Greece's systemic banks are ready for the big return to normality working intensively for a new series of non-performing loan sales aimed at reducing their NPEs ratio to significantly below 10%.
A strong ally in this difficult endeavor is the supervisory authority, ie the ECB, with the assistance of the Bank of Greece.
In an effort to finally deal with the chronic NPE problem Greece, the supervisory authority is examining and accepting market friendly financial engineering solutions that a few years ago would have been very difficult, if not impossible, to complete.
The positive attitude of the ECB is a result of the consistency and efficiency of the management of domestic banks that have boosted confidence in them, meeting supervisory requirements and related commitments made in recent years. As reported by Business Daily, the management of Piraeus Bank has developed, in the context of the broader planning that includes a share capital increase, a new mechanism through which it will be able to proceed with new large securitizations of non-performing loans, without activating the existing legislation for the deferred tax asset (DTC) and the issuance of shares in favor of the state. The mechanism has been given the green light by chartered accountants and has already been forwarded to the ECB's Single Supervisory Mechanism (SSM) to ensure it receives the necessary supervisory approval.
Variations of this mechanism are being used by other systemic banks in order to proceed with new securitizations without losses prompting the issuance of shares in favor of the state.
In order for banks to take advantage of the Hercules plan without the losses leading to the issuance of new shares based on the DTC in favor of the state, they proceeded with the division of their activities (hive down) and the transfer of banking activities to a new subsidiary. A plan developed by Eurobank (Acceleration Plan) and which was approved by authorities and completed in the summer of 2020.
Hercules II and the return to normality
The expansion of the state guarantee program, Hercules II, has given a big push to the reduction of problem loans.
The Mitsotakis government, with a deep understanding of market conditions, set as a priority the slashing of non-performing loans. Thus, Deputy Minister of Finance, George Zavvos, adopted the draft of state guarantees that had been prepared by the HFSF (under the administration of George Michelis) and after making adjustments achieved the full acceptance of the plan, labelled the Hercules plan, by the European authorities, with the help of the Bank of Greece.
It is recalled that the original Hercules program included the provision of state guarantees totaling 12 billion euros with the aim of securitizing and selling to investors non-performing loans of banks amounting to about 30 billion euros. Eurobank was the first to use the Hercules project, submitting three applications under the Cairo project amounting to 7.5 billion euros, followed by Alpha Bank for the Galaxy project amounting to 10.5 billion euros, then Piraeus for the Vega project (5 billion). ) and Phoenix (1.9 billion) and National Bank for the Frontier project (6.1 billion euros).
Hercules II will be of a similar level, offering state guarantees amounting to approximately 12 billion euros for the sale of NPLs amounting to about 30 million euros.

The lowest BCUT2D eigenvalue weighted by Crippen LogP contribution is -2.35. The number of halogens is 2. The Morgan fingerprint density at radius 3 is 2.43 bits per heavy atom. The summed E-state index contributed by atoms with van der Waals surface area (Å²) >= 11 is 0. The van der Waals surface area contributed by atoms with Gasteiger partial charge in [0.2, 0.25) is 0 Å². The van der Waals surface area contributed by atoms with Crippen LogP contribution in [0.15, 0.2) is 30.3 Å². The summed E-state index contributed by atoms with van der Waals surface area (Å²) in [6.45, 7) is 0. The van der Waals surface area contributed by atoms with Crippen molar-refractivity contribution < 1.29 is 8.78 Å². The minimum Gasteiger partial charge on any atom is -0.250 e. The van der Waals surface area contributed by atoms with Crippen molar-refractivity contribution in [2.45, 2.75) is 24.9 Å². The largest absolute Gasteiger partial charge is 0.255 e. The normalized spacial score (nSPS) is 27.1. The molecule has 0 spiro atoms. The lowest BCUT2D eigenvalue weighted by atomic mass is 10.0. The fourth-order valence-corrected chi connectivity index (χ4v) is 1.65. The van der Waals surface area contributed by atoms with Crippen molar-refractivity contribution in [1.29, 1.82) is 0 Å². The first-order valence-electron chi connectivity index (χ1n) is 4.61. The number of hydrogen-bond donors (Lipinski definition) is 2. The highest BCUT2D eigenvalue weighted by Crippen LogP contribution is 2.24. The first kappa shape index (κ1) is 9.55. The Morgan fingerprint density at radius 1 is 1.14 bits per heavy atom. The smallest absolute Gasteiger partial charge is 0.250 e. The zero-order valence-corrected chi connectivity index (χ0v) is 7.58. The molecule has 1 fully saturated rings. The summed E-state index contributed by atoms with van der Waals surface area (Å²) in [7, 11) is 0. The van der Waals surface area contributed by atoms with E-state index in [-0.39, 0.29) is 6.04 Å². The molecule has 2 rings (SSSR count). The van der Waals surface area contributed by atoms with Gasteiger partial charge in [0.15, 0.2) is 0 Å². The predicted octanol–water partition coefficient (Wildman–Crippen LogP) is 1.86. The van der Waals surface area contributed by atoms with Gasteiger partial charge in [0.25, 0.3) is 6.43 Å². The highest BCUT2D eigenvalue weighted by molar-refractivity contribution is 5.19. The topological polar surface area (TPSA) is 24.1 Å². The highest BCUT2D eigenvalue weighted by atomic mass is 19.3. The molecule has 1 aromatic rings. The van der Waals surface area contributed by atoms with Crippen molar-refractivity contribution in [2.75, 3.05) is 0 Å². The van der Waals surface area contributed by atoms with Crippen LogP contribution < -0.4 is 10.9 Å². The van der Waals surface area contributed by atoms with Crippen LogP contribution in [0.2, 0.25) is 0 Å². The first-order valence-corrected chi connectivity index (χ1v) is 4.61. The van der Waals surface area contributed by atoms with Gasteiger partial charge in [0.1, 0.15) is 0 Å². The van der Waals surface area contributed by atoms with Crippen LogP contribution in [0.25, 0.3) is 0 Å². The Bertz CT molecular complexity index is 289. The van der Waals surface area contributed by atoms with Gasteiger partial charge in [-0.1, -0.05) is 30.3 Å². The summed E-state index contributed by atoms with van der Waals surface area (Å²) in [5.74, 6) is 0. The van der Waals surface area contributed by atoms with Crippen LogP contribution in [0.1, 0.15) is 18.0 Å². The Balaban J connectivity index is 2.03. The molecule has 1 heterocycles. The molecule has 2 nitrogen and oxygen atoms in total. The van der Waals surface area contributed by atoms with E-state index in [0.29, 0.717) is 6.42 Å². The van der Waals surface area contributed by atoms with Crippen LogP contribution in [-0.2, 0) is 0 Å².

It is noted that at the end of September they amounted to 58.7 billion euros, reduced by 9.8 billion compared to the end of December 2019, while from the highest point of the crisis (March 2016) when the "red" loans had risen to 107, 2 billion euros, the reduction achieved by the banks exceeds 48 billion. reflecting the significant progress made.
If we take into account the reductions of NPEs from the ongoing transactions (Galay, Frontier, Vega & Phoenix) then the stock of the bad debt will shrink below 40 billion before the activation of Hercules II.
Rising banking stocks
The positive developments on bad loans fuelled gains in bank shares during the last two months of 2020, as they were at historically low price levels. However, despite the + 119% of the banking index in the last two months of 2020, the sector closed with losses of -41% for the year.
In fact, at the beginning of 2021 there was an increase in short positions as many analysts estimated, and many still estimate, that capital increases would be required. However, with the exception of Piraeus Bank, which has already launched the capital increase plan, the other systemic banks do not plan share capital hikes.
According to analysts, the solution of the NPL problem and the return of the industry to normality could lead to the dynamic return of bank shares which for a decade have weighed the market down heavily when prices almost zeroed in both the first recapitalization (2013) and the third recapitalization (2015).
The current prices of bank shares are much lower than the prices carried out in the recapitalization of 2015, with banks in a state of capital controls and the country's credibility at a low point. The shares of National Bank are at -27% in relation to the recapitalization price, Eurobank’s are at -33.9%, Alpha Bank at -53.7% and Piraeus Bank at -86.9%.
If banks manage to return to single-digit NPEs and given the large reduction in operating costs achieved in recent years, then they will enter a strongly upward cycle achieving high profitability rates, leaving behind the problems of the past.
Uncertainty, however, remains due to the pandemic and the new non-performing loans it will create. Many industries are under pressure and the impact on bank balance sheets will not be small. Banks, however, are optimistic that the bad debt will be manageable and will not harm efforts to lower the NPE ratio to a single digit level.
The Bank of Greece, however, estimates that the new wave of sour debt will range from 8-10 billion. Euros and has proposed the a bad bank be set up to help handle the problem.